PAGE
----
Regression Simulation

What is surgical regression, and why does it happen?

Regression of the planned correction is a major concern for the refractive surgeon, limiting the predictability of both PRK and LASIK. Typically refractive regression occurs proportionally to the intended correction with higher correction tending to regress more. Together with regression of the correction, aberrations and vision disturbances can occur. It is known that the corneal epithelium has the ability to alter its thickness in order to re-establish a smooth, symmetrical optical surface and either partially or totally mask the presence of an irregular stromal surface from the front surface.

In the field of refractive surgery, epithelial thickness changes have been associated with regression, suggesting that alterations of the thickness of these layers can replace part of the ablated tissue. 

In particular, the epithelium tends to become thinner over the peaks of curvature and tends to thicken in the area of relatively low curvature. In myopic ablations, the epithelium thickens centrally and thins in the periphery; in contrast, in hyperopic ablation, the epithelium thickens peripherally and thins in the center. This behavior leads to regression, and the edges of the OZ are the areas where the rate of change of curvature is higher (particularly with myopic ablations).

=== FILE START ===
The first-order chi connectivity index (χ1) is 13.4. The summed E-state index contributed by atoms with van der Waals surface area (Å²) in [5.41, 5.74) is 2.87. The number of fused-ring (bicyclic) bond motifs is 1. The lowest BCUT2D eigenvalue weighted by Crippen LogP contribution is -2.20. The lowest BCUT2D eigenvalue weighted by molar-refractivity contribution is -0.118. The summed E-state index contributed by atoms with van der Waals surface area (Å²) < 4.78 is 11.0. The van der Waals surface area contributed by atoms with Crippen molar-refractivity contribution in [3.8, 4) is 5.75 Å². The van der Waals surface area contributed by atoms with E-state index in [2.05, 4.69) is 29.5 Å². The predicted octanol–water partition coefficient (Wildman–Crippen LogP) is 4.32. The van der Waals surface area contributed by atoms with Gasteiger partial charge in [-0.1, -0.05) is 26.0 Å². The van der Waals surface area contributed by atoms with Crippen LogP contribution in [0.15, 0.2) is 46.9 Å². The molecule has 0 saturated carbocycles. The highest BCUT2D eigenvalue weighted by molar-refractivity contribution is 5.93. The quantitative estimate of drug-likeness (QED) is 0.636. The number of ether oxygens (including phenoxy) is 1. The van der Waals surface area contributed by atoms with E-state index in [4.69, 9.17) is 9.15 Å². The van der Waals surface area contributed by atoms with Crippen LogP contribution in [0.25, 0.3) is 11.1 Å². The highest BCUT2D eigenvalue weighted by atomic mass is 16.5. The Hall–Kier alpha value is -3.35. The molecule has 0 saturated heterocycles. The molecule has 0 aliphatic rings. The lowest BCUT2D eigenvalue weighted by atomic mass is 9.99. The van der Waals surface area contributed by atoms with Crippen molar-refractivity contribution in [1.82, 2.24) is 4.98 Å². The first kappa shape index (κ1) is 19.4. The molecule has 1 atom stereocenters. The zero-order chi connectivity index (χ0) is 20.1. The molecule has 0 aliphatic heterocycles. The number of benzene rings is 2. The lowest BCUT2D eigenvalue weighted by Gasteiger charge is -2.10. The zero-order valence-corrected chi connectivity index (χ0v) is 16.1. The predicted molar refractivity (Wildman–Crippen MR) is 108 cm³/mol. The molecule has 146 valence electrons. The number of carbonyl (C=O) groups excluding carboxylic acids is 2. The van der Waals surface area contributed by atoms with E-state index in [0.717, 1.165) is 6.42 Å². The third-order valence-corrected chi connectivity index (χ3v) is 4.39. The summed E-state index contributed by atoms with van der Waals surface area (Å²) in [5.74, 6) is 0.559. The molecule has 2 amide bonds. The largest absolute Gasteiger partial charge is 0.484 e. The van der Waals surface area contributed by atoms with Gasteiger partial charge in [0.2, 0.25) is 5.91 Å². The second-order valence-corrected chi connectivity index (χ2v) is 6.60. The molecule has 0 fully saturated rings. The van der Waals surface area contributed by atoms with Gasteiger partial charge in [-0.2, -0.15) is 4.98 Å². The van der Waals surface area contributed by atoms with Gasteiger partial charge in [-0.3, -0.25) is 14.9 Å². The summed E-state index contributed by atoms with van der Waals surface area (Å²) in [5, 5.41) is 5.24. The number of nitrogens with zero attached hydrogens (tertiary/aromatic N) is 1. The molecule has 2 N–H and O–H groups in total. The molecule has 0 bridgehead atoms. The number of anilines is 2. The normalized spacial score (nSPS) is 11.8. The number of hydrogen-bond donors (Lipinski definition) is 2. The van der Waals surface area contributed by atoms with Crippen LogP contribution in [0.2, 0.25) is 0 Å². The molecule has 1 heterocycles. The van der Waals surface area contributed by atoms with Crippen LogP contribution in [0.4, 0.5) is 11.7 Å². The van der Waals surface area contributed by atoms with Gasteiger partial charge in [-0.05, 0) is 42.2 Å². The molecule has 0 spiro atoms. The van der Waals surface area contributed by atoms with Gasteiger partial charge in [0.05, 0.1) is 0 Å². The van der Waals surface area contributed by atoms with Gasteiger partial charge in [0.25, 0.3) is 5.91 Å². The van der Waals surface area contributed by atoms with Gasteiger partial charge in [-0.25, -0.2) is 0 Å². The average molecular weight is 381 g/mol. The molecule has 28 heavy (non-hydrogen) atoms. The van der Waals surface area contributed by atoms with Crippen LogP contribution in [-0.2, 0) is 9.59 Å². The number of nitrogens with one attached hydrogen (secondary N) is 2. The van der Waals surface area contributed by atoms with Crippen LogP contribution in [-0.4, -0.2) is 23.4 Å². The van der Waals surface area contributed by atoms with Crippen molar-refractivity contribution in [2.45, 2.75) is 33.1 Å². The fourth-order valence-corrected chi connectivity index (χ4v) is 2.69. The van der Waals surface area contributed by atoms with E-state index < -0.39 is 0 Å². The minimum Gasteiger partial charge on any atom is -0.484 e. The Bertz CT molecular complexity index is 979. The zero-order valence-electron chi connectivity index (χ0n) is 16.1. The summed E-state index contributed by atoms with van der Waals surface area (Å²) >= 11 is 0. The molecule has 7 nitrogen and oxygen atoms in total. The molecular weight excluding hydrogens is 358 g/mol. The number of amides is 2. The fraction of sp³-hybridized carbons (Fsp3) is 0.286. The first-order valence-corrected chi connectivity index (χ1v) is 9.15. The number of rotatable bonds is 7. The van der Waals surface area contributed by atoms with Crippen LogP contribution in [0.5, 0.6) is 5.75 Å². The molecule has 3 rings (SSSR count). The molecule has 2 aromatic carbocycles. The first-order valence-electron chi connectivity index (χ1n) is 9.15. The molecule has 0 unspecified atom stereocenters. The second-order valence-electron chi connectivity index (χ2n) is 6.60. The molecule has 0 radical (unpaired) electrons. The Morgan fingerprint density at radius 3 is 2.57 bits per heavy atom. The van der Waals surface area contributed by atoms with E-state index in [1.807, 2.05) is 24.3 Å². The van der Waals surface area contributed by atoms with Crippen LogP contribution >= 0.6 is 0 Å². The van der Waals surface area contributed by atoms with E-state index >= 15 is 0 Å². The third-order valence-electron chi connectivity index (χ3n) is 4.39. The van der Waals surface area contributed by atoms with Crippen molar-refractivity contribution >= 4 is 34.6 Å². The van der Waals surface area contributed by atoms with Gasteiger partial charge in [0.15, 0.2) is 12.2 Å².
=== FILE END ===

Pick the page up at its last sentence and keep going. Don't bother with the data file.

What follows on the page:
Regression modeling

Together with the world-famous surgeons Dr. Riccardo Vinciguerra and Dr. Paolo Vinciguerra we have developed a numerical model, capable of predicting corneal surface changes after surgery. This model is called the Vinciguerra Regression Module (VRM), which, in combination with biomechanical simulations and predictions, is a very powerful tool for anterior segment eye surgery. 

The VRM in the Optimeyes™ Software was used to predict surgery regression after PRK. The software calculates local changes in epithelial thickness, based on curvature and curvature gradient of the immediate postop topography, and predicts the follow-up.

VRM regression modeling shows very good predictive quality in two study populations: 1) Standard PRK cases 2) Gradient Guided Ablation (GGA)







Source: ARVO 2016 poster by R. Vinciguerra, H. Studer, C. Azzolini, P Vinciguerra